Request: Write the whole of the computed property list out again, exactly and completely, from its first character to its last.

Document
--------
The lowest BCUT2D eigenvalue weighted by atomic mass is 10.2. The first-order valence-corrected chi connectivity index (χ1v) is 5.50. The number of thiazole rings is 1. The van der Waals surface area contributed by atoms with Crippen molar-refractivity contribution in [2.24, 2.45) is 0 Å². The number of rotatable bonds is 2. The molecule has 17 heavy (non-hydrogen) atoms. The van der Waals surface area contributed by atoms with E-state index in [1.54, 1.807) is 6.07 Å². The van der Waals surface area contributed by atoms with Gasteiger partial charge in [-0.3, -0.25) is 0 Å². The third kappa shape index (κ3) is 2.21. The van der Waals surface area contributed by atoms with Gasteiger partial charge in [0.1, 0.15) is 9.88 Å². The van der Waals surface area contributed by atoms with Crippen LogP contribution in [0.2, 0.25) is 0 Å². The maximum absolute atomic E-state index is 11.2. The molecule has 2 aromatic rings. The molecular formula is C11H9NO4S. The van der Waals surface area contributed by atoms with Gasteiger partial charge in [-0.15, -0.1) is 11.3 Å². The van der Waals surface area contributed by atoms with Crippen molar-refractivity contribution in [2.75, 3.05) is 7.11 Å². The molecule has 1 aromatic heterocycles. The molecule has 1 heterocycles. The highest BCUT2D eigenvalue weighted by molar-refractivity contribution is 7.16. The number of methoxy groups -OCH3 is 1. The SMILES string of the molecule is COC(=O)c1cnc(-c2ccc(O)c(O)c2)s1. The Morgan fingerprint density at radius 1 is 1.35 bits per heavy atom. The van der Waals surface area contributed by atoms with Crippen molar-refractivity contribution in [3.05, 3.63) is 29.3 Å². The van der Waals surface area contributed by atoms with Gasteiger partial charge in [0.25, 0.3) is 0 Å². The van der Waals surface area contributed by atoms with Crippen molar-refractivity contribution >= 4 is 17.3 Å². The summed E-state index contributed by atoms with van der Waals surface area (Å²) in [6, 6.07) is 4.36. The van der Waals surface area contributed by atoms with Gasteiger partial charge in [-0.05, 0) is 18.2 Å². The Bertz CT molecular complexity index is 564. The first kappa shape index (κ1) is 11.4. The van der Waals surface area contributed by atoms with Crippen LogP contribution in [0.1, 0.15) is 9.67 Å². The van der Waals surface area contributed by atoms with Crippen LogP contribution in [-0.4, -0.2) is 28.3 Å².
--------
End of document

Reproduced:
The lowest BCUT2D eigenvalue weighted by atomic mass is 10.2. The first-order valence-corrected chi connectivity index (χ1v) is 5.50. The number of thiazole rings is 1. The van der Waals surface area contributed by atoms with Crippen molar-refractivity contribution in [2.24, 2.45) is 0 Å². The number of rotatable bonds is 2. The molecule has 17 heavy (non-hydrogen) atoms. The van der Waals surface area contributed by atoms with E-state index in [1.54, 1.807) is 6.07 Å². The van der Waals surface area contributed by atoms with Gasteiger partial charge in [-0.3, -0.25) is 0 Å². The third kappa shape index (κ3) is 2.21. The van der Waals surface area contributed by atoms with Gasteiger partial charge in [0.1, 0.15) is 9.88 Å². The van der Waals surface area contributed by atoms with Crippen LogP contribution in [0.2, 0.25) is 0 Å². The maximum absolute atomic E-state index is 11.2. The molecule has 2 aromatic rings. The molecular formula is C11H9NO4S. The van der Waals surface area contributed by atoms with Gasteiger partial charge in [-0.15, -0.1) is 11.3 Å². The van der Waals surface area contributed by atoms with Crippen molar-refractivity contribution in [2.75, 3.05) is 7.11 Å². The molecule has 1 aromatic heterocycles. The molecule has 1 heterocycles. The highest BCUT2D eigenvalue weighted by molar-refractivity contribution is 7.16. The number of methoxy groups -OCH3 is 1. The SMILES string of the molecule is COC(=O)c1cnc(-c2ccc(O)c(O)c2)s1. The Morgan fingerprint density at radius 1 is 1.35 bits per heavy atom. The van der Waals surface area contributed by atoms with Crippen molar-refractivity contribution in [3.05, 3.63) is 29.3 Å². The van der Waals surface area contributed by atoms with Gasteiger partial charge in [0.25, 0.3) is 0 Å². The van der Waals surface area contributed by atoms with Crippen molar-refractivity contribution >= 4 is 17.3 Å². The summed E-state index contributed by atoms with van der Waals surface area (Å²) in [6, 6.07) is 4.36. The van der Waals surface area contributed by atoms with Gasteiger partial charge in [-0.05, 0) is 18.2 Å². The Bertz CT molecular complexity index is 564. The first kappa shape index (κ1) is 11.4. The van der Waals surface area contributed by atoms with Crippen LogP contribution in [0.1, 0.15) is 9.67 Å². The van der Waals surface area contributed by atoms with Crippen LogP contribution in [-0.4, -0.2) is 28.3 Å².